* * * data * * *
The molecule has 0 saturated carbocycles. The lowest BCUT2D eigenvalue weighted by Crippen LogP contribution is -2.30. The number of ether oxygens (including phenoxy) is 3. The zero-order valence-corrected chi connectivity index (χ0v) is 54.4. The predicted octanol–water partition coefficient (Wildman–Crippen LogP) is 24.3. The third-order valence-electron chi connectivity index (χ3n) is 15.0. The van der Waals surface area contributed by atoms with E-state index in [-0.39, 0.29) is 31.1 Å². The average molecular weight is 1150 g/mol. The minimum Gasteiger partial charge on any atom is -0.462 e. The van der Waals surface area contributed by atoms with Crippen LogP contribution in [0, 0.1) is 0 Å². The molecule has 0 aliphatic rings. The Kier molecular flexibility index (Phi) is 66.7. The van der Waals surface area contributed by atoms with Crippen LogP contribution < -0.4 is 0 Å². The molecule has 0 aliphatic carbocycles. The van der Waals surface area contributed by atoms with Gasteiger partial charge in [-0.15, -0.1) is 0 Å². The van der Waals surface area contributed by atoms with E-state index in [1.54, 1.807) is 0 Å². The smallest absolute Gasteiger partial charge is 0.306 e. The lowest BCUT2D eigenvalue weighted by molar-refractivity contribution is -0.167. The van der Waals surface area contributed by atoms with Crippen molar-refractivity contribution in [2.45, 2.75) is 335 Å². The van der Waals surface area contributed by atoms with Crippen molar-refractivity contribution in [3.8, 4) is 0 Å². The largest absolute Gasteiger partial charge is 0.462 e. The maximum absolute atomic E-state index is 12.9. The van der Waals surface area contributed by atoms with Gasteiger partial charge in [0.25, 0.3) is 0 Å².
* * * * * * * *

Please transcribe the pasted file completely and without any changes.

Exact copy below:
The molecule has 0 saturated carbocycles. The lowest BCUT2D eigenvalue weighted by Crippen LogP contribution is -2.30. The number of ether oxygens (including phenoxy) is 3. The zero-order valence-corrected chi connectivity index (χ0v) is 54.4. The predicted octanol–water partition coefficient (Wildman–Crippen LogP) is 24.3. The third-order valence-electron chi connectivity index (χ3n) is 15.0. The van der Waals surface area contributed by atoms with E-state index in [-0.39, 0.29) is 31.1 Å². The average molecular weight is 1150 g/mol. The minimum Gasteiger partial charge on any atom is -0.462 e. The van der Waals surface area contributed by atoms with Crippen LogP contribution in [0, 0.1) is 0 Å². The molecule has 0 aliphatic rings. The Kier molecular flexibility index (Phi) is 66.7. The van der Waals surface area contributed by atoms with Crippen LogP contribution < -0.4 is 0 Å². The molecule has 0 aliphatic carbocycles. The van der Waals surface area contributed by atoms with Gasteiger partial charge in [-0.15, -0.1) is 0 Å². The van der Waals surface area contributed by atoms with E-state index in [1.54, 1.807) is 0 Å². The smallest absolute Gasteiger partial charge is 0.306 e. The lowest BCUT2D eigenvalue weighted by molar-refractivity contribution is -0.167. The van der Waals surface area contributed by atoms with Crippen molar-refractivity contribution in [2.45, 2.75) is 335 Å². The van der Waals surface area contributed by atoms with Crippen molar-refractivity contribution in [3.8, 4) is 0 Å². The largest absolute Gasteiger partial charge is 0.462 e. The maximum absolute atomic E-state index is 12.9. The van der Waals surface area contributed by atoms with Gasteiger partial charge in [0.25, 0.3) is 0 Å².